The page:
Remembering Eric Salzman

News arrives of the death at age 84 of the American composer Eric Salzman, who appeared in my film ‘The Politics of Music’ (1972). My mind goes back not only to the filming but to the following summer when I paid my first visit to the USA and spent a few days with him at his home on Long Island – not one of those Gatsby mansions but a modest wooden house by the seashore which I think he said had originally belonged to his father. The enchantment of those few days began even before I got to the house, when I got off the train from New York at one of those American stations that isn’t a station but just a rural stop without a platform. I was expecting to find him waiting for me but there was only a solitary car with a strange object sitting on the front passenger seat, with roughly the size and appearance, at first sight, of a human brain. As I stood looking at it, a voice came from behind me. ‘That’s our dinner’. There, holding another one, was Eric. It turned out that John Cage wasn’t the only mycophagist composer on the East Coast, for that is what it was – a beautiful large pink mushroom. And very delicious too.

One day we went on a trip to visit his cousin, who worked at the Brookhaven atomic research laboratory in the middle of Long Island. Our first stop on arriving was a large pond near the entrance full of frogs in season, where Eric drew up the car, turned off the engine, opened the windows, and we sat and listened to the wonderful mesmerising noise of their mass croaking.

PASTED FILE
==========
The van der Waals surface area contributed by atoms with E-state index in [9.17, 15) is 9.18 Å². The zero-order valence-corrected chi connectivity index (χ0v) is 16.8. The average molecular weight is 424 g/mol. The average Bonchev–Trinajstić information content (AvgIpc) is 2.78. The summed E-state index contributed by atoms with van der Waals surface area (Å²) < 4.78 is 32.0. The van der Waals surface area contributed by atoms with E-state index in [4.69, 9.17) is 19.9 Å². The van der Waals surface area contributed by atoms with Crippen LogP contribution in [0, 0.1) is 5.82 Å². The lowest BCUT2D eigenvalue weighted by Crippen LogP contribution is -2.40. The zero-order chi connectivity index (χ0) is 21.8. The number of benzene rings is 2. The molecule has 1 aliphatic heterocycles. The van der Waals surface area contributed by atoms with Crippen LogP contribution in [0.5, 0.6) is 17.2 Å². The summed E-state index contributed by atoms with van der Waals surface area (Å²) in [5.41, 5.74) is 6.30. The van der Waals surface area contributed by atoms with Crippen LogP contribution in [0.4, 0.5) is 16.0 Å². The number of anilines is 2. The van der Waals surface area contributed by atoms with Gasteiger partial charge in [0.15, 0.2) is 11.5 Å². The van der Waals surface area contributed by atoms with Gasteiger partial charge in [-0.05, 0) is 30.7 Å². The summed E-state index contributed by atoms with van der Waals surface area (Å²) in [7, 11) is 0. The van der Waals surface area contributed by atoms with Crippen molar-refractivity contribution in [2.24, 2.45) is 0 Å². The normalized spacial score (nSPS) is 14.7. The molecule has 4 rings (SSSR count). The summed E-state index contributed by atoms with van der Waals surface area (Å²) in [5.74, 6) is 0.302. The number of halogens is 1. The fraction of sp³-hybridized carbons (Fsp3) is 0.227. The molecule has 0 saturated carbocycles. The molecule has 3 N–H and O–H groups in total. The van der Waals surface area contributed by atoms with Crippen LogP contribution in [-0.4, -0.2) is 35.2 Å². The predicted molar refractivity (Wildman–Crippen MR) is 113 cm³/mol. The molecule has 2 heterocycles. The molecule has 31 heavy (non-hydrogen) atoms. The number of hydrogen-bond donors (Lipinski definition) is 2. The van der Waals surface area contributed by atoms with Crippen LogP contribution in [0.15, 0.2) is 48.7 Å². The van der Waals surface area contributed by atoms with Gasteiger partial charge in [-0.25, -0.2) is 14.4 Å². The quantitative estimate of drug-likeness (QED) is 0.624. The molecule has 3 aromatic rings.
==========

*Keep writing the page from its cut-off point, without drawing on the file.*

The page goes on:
Then we went to the large shed-like building where Eric’s cousin worked, with its computer terminal. Above it was a handwritten note, which read: ‘This computer terminal is connected to the computer in the main building. The computer in the main building is connected to the computer at MIT. The computer at MIT is connected to the computer at the Pentagon. The computer at the Pentagon is connected to the terminal in the Oval Office. The terminal in the Oval Office is connected to the President’s finger, his finger is connected to his wrist bone, his wrist bone is connected to his funny bone…’

There was also an evening with friends when we all got very stoned and played cultural quiz games, and Eric congratulated me on my knowledge of American culture, and I said it was perfectly normal for a Britisher of my generation. Then, putting a disk on the hi-fi, Eric introduced me to an example of Americana I didn’t know: the hilarious psychedelic Goon Show-like art of Firesign Theatre. American culture has changed somewhat since then, and most of it, I’ll admit, I now tend to avoid as much as I can.

Thanks, Eric, for these memories.


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